Government funds not the only answer for community initiatives

As a rule, city governments’ interactions with community initiatives often come down to a question of money.

Will the city fund an idea? Does the city have funds available?

There is nothing wrong with that.

But when a city has a set budget to keep, great ideas occasionally fall by the wayside simply because the money isn’t there or is needed elsewhere. There’s no plan for what to do if the city says no.

So lately it?s been impressive to see the amount of self-funded community initiatives come through commission meetings.

The Caring Hands Humane Society presented a plan to the commission last week to neuter and release the city’s feral cat population. Since cats are territorial, they’d keep outside cats from coming in and breeding. Fewer kittens would be born, and the number of cats taken to Caring Hands, about 1,000 a year, would drop. Organizers said the idea has seen success other places. It could be a slick answer to a problem.

And now it’s going to happen, in large part because the folks at Caring Hands have funding plans for the program set up. They only needed the commission to make a few changes to ordinances to make the idea a reality, which the city gave a preliminary blessing to do.

The ReNewton Bicycle Initiative provides another example of the importance of plans.

Last week the group presented a comprehensive engineering plan to the city to extend bike paths in Newton and to create bike lanes.

The engineering plans on the comprehensive plan cost around $50,000, according to Lester Limon, who heads the initiative up. Initially, the group asked the city for the funds, which proved to be a non-starter. So the group worked with the Healthy Harvey Coalition and found a grant to fund the study. The study enables the program to be eligible for future grants.

The group will look for significant contributions from the city. Still the initiative bringing in its own funding and having a plan that allows the city to implement it a bit at a time makes the idea of a more bike-friendly Newton much more feasible than if organizers asked the city to foot the whole of the bill.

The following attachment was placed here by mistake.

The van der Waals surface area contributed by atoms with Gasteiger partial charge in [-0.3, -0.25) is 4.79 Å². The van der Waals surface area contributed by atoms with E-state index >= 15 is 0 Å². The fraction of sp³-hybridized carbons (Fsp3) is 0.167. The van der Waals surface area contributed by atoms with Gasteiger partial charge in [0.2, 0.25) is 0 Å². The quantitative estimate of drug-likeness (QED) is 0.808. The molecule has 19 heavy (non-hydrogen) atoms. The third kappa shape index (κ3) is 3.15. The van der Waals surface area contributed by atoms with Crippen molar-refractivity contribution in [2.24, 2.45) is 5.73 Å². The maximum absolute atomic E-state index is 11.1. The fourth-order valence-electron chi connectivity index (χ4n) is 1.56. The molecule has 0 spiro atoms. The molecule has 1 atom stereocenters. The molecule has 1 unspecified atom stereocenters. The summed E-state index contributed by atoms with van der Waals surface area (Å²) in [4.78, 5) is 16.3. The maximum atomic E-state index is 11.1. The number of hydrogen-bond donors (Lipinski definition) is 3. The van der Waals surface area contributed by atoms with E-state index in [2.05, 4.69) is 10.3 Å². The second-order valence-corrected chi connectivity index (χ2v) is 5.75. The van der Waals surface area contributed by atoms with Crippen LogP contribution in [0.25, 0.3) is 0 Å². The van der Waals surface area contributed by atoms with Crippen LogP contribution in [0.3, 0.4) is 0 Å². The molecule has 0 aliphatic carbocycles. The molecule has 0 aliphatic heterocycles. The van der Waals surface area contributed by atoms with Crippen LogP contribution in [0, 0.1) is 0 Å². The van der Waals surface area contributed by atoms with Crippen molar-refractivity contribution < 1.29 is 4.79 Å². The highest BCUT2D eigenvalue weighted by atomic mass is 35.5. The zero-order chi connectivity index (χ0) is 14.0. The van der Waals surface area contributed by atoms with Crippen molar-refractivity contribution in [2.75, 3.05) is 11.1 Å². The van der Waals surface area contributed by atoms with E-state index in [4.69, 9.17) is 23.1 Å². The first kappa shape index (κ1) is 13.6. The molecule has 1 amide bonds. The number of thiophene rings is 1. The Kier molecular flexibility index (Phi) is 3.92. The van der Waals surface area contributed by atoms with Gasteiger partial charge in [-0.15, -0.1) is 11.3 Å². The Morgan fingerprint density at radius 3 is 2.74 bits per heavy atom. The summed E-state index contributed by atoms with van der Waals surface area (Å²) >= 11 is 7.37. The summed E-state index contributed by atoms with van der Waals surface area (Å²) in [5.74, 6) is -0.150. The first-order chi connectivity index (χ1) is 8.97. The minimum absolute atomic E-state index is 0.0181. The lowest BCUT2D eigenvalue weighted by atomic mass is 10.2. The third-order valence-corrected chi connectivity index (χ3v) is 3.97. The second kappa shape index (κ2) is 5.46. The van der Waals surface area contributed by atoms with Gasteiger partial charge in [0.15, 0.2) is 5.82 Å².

Finally, some initiatives like relaxing downtown sidewalk rules to allow outdoor restaurant seating and merchandise on the sidewalk take no city funding at all.

It just took people talking to each other, organizing a draft of what they wanted to get done, and making their case to the city. The commission sounded amiable at a workshop to changing city ordinances to allow the idea to move forward.

Newton’s downtown took a step toward growing even busier. More people downtown means more dollars being spent locally, so that’s a good thing.

During the workshop where the commission saw presentations on bikes and sidewalks, a quote by Coach Paul ?Bear? Bryant showed up in a slide show.

?Have a plan. Follow the plan, and you?ll be surprised how successful you can be. Most people don?t have a plan. That?s why it?s easy to beat most folks.?

That seems to ring true for most community initiatives. So many good ideas get beat because of a lack of a plan.

So, kudos to the plan makers and the preparers who look for ways to get things done without relying solely on the city, and kudos to the commissioners for recognizing the good ideas.

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